D&D along with Pathfinder and others reduce heroism to restrictive numerical calculations, more wargames with deviantart-tier OCs than quality frameworks for collective storytelling. Where explicit cultural liberalism doesn’t take total hold the characteristic numerical view of life fostered by market liberalism does. Modern RPG enthusiasts are forced into a dialectic of games that focus on numbers attached to their level five guy or grotesque stories attached to their gay, or often times both.

The real crux of the future of RPG design is ideological. Now it is stymied by liberalism, and necessarily the worlds created by players must be subject to its ideology. Fiction and escapism ought not be bound by explicit ideology, especially not that which rules us. Who better to create the means for people to imagine outside of a liberal paradigm than we who pine for a world without one?

19 Comments Add yours

  1. newtoncain says:

    IIRC RPG was a way to pretend to be someone else. Like a religious Zealot or a dishonest rogue. But then again I quit 10years ago when the kids moved out or grew out of it. Also it is so hard to find a decent DM/GM these days.


  2. Sarel says:

    This seems like a nice and thoughtful post. Too bad its TL;DR lol :dab: Mythorog is the best RPG, its the most perennial.

    Liked by 2 people

    1. Seax says:

      Dumb question. Is Mythorog distinct from Myfarog?


      1. Insomnolant says:

        Mythorog is what you get when you play Myfarog while worshipping Thor too hard.

        Liked by 1 person

      2. Seax says:

        I like it.


      3. Sarel says:

        It is. It was made by a guy called Jan Wilkens. It predates Myfarog by about a decade.

        Liked by 1 person

      4. Seax says:

        Huh. Okay, not a dumb question then.


  3. Roland says:

    Just try and get three mates together to play Classic Traveller as written. Anything else will take care of itself.


  4. Seax says:

    For some of the lads in our Männerbund that live nearabouts I’m starting a Crypto-Fash Game night.

    Mostly to bolster casual fellowship.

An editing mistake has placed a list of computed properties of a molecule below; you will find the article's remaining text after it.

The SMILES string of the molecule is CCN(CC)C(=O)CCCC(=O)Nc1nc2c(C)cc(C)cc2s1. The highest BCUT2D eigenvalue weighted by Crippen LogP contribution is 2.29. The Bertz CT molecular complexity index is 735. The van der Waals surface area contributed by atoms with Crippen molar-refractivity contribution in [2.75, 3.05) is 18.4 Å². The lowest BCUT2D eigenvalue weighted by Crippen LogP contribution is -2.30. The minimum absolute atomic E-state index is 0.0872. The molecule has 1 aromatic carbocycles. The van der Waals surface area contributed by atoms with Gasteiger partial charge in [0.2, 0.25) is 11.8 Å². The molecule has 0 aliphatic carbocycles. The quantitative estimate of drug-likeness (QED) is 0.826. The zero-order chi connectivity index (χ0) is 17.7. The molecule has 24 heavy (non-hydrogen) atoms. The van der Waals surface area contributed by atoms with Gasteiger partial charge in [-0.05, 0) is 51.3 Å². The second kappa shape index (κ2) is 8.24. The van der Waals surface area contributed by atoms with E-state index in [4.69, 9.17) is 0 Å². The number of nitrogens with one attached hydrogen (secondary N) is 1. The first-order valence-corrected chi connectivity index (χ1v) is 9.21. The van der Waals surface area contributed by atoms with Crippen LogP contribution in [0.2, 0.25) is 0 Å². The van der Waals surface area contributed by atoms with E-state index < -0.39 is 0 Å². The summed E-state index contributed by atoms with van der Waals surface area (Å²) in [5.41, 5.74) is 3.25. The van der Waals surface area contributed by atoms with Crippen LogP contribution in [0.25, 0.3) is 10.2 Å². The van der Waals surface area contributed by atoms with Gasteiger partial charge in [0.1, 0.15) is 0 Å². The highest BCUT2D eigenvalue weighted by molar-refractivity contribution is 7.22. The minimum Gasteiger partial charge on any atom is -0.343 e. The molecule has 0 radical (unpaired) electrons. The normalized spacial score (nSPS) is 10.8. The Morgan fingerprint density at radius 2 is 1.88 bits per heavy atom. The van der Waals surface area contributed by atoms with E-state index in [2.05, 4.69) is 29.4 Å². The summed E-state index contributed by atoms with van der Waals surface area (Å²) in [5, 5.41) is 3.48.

That said. We’re starting with Myfarog 3.0, I’ll probably buy Myfarog 2.7. I’ve got a little setup down cellar going, got plenty of classic board games. Blah blah.

    I’ve been thinking about buying the following.

    Would you advise against this? Is this the homo version? I’m told the new mods are fake and gay. Your article certainly reinforces this. I’m wondering if ALL D&D is poz, or if they have yet to retcon older forms? But on the other hand… Can I really pay my nerd debt without ever having played vanilla D&D?

    Are there other games you might advise us to look into?

    Thanks for posting, anyhow. Lots of good points.


    1. Roland says:

      Just download Labyrinth Lord for a free version of B/X DnD if you want to try a DnD type game with a low investment in the attempt.

      Liked by 1 person

      1. Seax says:

        Sweet. I like the sound of low investment.


    2. Dude just say the n word while playing battletech. It’s a much better designed game and all you need are 2 d6s and some robots.

      Liked by 1 person

      1. Seax says:

        Never heard of that, I’m afraid.



        I talk about it here. I plan to address options for based opportunities in my next post along with some other sundry topics

        Liked by 2 people

      3. Seax says:

        Sweet. Thanks.


  5. Liquid Phosphex says:

    Shadowrun, Cyberpunk, and other RPGs with a futuristic theme often do have the prog narrative woven into them as the technology in those fantastical worlds allows for it, although the consequences of them are never seen or near-apocalyptic when it suits the writers or the GMs which leaves much left to the imagination. Even the writers of the Call of Cthulhu game are on the clown world bandwagon as per the release of the Weimar Germany setting, but again, much fun can be had despite the circus (beat the commies and Cthulhu back to R’lyeh and do the bidding to the Yellow King anyone?)